Stuart is not the only defenseman looking to pick up his game after not getting a shot on net. Matt Hunwick was also blanked on the shot chart.

“I think we just need to relax a little bit more and not hold the stick too tight and just play how we played the first three games,” Hunwick said. “We battled the first three games. They were tight, they were close but we found ways to win. I think we can look back on those efforts and we should do a little bit better tonight.”

As for the Bruins getting together for Kumbaya, Unbuntu or any other team-building the night before Game 6, Julien said there was no need.

“I don’t think there was anything special [Tuesday] night. We didn’t do a team dinner but I think our guys, in order to have success, we can’t be tense,” Julien said following this morning’s optional pre-game skate at the Wachovia Center. “Being relaxed is maybe not even the right word but in the right frame of mind and hopefully that’s what we show tonight when we start the game.”

The Flyers can become the first NHL team since 1976 to force a Game 7 after being down 3-0 with a win on home ice tonight and are looking to become the fourth major pro sports team to win a series after being in a 3-0 hole.

‘€œWe haven’€™t talked about it much,’€ admitted Flyers coach Peter Laviolette Wednesday. ‘€œCertainly everybody understands the difficult challenge that an 0-3 series presents. That’€™s part of the story you write through the course of the playoffs if you’€™re able to get through it, it’€™s part of the story. Our guys are well aware of it. Certainly they know not many teams get an opportunity at something like this. Any time you can put your name to a positive mark in history like that, it certainly would be a good thing.’€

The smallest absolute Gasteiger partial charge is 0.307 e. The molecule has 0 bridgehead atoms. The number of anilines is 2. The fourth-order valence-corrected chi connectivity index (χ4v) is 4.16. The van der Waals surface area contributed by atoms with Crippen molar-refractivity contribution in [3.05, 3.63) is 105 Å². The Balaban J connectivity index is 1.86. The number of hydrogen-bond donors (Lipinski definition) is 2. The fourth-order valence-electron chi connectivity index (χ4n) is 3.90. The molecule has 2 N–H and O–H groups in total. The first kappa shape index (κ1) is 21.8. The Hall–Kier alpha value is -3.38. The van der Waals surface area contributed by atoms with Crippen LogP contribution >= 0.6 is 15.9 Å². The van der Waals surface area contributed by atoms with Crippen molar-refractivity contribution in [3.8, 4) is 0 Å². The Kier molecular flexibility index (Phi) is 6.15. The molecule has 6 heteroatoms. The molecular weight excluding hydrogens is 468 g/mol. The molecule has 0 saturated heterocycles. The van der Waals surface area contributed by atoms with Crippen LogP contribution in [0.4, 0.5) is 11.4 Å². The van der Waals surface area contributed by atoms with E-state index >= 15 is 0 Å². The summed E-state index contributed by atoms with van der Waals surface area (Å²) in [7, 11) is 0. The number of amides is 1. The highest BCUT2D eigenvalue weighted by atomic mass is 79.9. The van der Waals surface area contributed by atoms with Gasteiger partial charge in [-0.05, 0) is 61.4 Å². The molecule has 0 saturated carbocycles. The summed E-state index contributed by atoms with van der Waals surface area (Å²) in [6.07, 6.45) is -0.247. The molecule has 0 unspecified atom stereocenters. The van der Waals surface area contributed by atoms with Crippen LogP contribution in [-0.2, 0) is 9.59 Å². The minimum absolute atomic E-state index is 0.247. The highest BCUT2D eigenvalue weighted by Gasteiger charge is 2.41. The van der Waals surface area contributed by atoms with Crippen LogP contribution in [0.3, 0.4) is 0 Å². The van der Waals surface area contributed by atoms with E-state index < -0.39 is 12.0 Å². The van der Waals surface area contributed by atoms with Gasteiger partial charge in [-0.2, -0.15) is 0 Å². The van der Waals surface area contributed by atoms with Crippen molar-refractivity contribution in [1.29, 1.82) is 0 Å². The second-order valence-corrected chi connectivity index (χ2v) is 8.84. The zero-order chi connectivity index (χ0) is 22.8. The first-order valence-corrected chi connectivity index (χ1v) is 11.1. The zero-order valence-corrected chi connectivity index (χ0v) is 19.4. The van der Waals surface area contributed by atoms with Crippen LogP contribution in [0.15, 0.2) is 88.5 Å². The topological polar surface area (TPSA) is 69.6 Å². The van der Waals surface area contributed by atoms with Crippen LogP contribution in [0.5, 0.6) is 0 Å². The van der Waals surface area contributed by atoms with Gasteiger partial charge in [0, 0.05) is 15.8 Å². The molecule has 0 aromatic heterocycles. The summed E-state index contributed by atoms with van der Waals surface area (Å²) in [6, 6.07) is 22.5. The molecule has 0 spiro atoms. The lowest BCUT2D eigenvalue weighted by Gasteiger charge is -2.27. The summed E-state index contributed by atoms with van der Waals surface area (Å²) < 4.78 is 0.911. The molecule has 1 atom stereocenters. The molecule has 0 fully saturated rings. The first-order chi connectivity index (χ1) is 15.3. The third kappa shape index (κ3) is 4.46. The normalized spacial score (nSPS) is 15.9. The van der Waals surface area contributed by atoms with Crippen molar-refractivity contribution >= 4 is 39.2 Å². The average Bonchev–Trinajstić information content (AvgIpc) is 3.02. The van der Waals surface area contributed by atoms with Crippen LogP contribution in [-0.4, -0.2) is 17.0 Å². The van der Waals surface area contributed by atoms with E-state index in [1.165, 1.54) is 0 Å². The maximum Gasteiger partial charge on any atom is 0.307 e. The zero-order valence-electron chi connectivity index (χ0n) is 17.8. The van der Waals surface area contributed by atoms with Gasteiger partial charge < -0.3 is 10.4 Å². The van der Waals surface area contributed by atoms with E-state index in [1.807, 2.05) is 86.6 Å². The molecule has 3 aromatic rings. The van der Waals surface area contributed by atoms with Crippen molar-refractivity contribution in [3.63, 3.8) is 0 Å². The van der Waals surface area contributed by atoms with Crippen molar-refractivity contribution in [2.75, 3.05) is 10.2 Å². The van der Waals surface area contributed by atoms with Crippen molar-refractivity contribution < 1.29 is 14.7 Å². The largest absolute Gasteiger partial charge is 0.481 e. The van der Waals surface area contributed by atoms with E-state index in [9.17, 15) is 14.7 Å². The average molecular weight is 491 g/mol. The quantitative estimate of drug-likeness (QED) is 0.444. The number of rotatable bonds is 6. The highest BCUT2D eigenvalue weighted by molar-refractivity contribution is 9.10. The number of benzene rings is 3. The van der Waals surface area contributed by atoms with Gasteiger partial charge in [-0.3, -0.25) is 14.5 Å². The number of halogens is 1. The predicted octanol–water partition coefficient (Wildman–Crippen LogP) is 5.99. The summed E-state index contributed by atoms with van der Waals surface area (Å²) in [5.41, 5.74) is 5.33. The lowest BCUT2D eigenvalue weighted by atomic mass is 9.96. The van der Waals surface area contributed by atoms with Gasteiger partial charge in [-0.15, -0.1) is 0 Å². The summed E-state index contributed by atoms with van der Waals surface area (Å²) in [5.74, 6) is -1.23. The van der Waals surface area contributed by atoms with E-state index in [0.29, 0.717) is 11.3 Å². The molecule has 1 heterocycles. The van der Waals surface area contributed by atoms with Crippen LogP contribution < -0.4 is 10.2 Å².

For the Flyers, head coach Peter Laviolette indicated that forward Claude Giroux would be ready for Game 6 after being held out of the third period on Monday after a hit to the boards from Steve Begin.

Read More: Bruins, Claude Julien, Flyers, Mark Stuart
Buckle down or buckle under for B’s 05.11.10 at 2:19 pm ET
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For the first three games of the series, the Bruins showed exactly what it takes to win playoff hockey games. Make the key play at the key moment while keeping your cool.

It paid off in Game 1 when the Flyers scored twice in the final eight minutes to force overtime. It paid off in Game 2 when Milan Lucic turned and fired a shot on an unsuspecting Brian Boucher for the game-winner. And it paid off in Game 3 when the Flyers scored to open the game in their building, only to have the Bruins score twice in the next five minutes to take command and not look back.

But all of a sudden, it’s the Flyers who have found the magic touch. They were the ones who were scored on in the final 31 seconds of regulation in Game 4 with the series on the line, only to net the game-winner off the stick of Simon Gagne in overtime.